Cleveland Browns: 6 Current Unknowns Who Could Be Contributors by 2014

Samantha Bunten@@samanthabuntenAnalyst IJune 30, 2011

Cleveland Browns: 6 Current Unknowns Who Could Be Contributors by 2014

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    The Browns have a lot of question marks on their roster entering 2011. We have a lot of young and unproven players who have yet to establish themselves as premier NFL talent, yet all our hopes currently lie with them. 

    But beyond that, the roster also has its share of players who are at the moment not even a factor in how we expect the team to perform in the next year or two. These are the true unknowns, the guys who we have very little evidence on to make an assessment of whether they can be major contributors in the next three years, or who we just don't think much about at all. 

    Following are six relatively unknown players who I believe might just have the potential to make an impact for the Browns by 2014. They range from the completely unknown in a barely even talked-about sense to those players whose future is often discussed, but what it may hold is hard to determine at this point.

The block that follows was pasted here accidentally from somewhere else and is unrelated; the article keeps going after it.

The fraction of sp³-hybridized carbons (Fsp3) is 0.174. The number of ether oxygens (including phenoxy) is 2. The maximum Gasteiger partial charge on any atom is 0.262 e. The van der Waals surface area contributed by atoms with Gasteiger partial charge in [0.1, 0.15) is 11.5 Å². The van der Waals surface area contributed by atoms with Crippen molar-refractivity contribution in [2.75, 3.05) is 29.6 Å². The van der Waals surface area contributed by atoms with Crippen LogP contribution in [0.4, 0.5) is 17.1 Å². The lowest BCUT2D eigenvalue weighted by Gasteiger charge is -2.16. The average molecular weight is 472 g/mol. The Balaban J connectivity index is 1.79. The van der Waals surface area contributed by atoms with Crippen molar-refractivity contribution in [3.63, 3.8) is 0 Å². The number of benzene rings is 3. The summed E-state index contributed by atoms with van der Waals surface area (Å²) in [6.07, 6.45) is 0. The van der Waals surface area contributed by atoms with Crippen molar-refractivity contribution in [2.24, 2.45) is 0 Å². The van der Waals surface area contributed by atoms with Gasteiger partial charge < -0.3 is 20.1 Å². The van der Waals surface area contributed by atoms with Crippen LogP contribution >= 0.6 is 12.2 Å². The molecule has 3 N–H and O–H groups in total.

Please share your thoughts on other unknowns or little-known players on the Browns roster who may have a chance to contribute something, however big or small, by 2014. 

1. WR Carlton Mitchell

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    Obviously, WR Carlton Mitchell isn't a guy we can truly call a complete unknown. We all know who he is, we all talk about him in discussions on the future of the receiving corps and we all have an opinion on what he might bring to the table. 

    But just exactly how much he might contribute remains an unknown quantity, given how little we've seen of him since he was selected by the Browns late in the 2010 draft. 

    Mitchell saw virtually no playing time in 2010, and we don't know how much he'll see in 2011. Generally speaking, he isn't one of the players mentioned as a front-runner to win one of the top three receiving spots, but his name has been thrown into the mix for that, and he certainly remains in contention to be a No. 4 or 5 guy. 

    But what about further into the future? It's conceivable that Mitchell just might break into the top three down the road.